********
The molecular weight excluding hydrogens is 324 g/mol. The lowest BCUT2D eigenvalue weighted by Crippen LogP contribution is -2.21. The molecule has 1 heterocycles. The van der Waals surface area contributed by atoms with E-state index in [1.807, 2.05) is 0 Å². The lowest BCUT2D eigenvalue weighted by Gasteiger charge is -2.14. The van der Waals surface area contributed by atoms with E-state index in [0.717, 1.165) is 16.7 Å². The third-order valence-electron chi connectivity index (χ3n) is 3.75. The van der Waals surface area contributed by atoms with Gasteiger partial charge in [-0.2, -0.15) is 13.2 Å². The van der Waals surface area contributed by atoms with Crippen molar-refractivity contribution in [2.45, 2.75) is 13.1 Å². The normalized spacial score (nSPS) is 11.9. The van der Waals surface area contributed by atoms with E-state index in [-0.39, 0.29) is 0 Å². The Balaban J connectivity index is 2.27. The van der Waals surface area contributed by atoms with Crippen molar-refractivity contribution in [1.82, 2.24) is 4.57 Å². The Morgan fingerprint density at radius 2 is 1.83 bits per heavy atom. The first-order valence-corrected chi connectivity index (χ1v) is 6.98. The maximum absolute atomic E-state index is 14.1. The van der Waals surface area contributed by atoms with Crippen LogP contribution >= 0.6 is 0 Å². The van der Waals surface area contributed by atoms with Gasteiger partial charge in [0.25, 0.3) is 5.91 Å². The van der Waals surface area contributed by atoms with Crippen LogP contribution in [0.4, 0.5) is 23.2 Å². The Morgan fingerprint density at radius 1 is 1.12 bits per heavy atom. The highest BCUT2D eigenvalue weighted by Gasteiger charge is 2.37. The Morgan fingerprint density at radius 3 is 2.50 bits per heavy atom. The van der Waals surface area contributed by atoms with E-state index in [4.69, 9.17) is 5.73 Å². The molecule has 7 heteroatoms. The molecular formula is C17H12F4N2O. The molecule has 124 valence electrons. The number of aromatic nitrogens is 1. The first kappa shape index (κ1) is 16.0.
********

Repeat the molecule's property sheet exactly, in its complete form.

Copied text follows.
The molecular weight excluding hydrogens is 324 g/mol. The lowest BCUT2D eigenvalue weighted by Crippen LogP contribution is -2.21. The molecule has 1 heterocycles. The van der Waals surface area contributed by atoms with E-state index in [1.807, 2.05) is 0 Å². The lowest BCUT2D eigenvalue weighted by Gasteiger charge is -2.14. The van der Waals surface area contributed by atoms with E-state index in [0.717, 1.165) is 16.7 Å². The third-order valence-electron chi connectivity index (χ3n) is 3.75. The van der Waals surface area contributed by atoms with Gasteiger partial charge in [-0.2, -0.15) is 13.2 Å². The van der Waals surface area contributed by atoms with Crippen molar-refractivity contribution in [2.45, 2.75) is 13.1 Å². The normalized spacial score (nSPS) is 11.9. The van der Waals surface area contributed by atoms with E-state index in [-0.39, 0.29) is 0 Å². The Balaban J connectivity index is 2.27. The van der Waals surface area contributed by atoms with Crippen molar-refractivity contribution in [1.82, 2.24) is 4.57 Å². The Morgan fingerprint density at radius 2 is 1.83 bits per heavy atom. The first-order valence-corrected chi connectivity index (χ1v) is 6.98. The maximum absolute atomic E-state index is 14.1. The van der Waals surface area contributed by atoms with Crippen LogP contribution >= 0.6 is 0 Å². The van der Waals surface area contributed by atoms with Gasteiger partial charge in [0.25, 0.3) is 5.91 Å². The van der Waals surface area contributed by atoms with Crippen LogP contribution in [0.4, 0.5) is 23.2 Å². The Morgan fingerprint density at radius 1 is 1.12 bits per heavy atom. The highest BCUT2D eigenvalue weighted by Gasteiger charge is 2.37. The Morgan fingerprint density at radius 3 is 2.50 bits per heavy atom. The van der Waals surface area contributed by atoms with E-state index in [4.69, 9.17) is 5.73 Å². The molecule has 7 heteroatoms. The molecular formula is C17H12F4N2O. The molecule has 124 valence electrons. The number of aromatic nitrogens is 1. The first kappa shape index (κ1) is 16.0.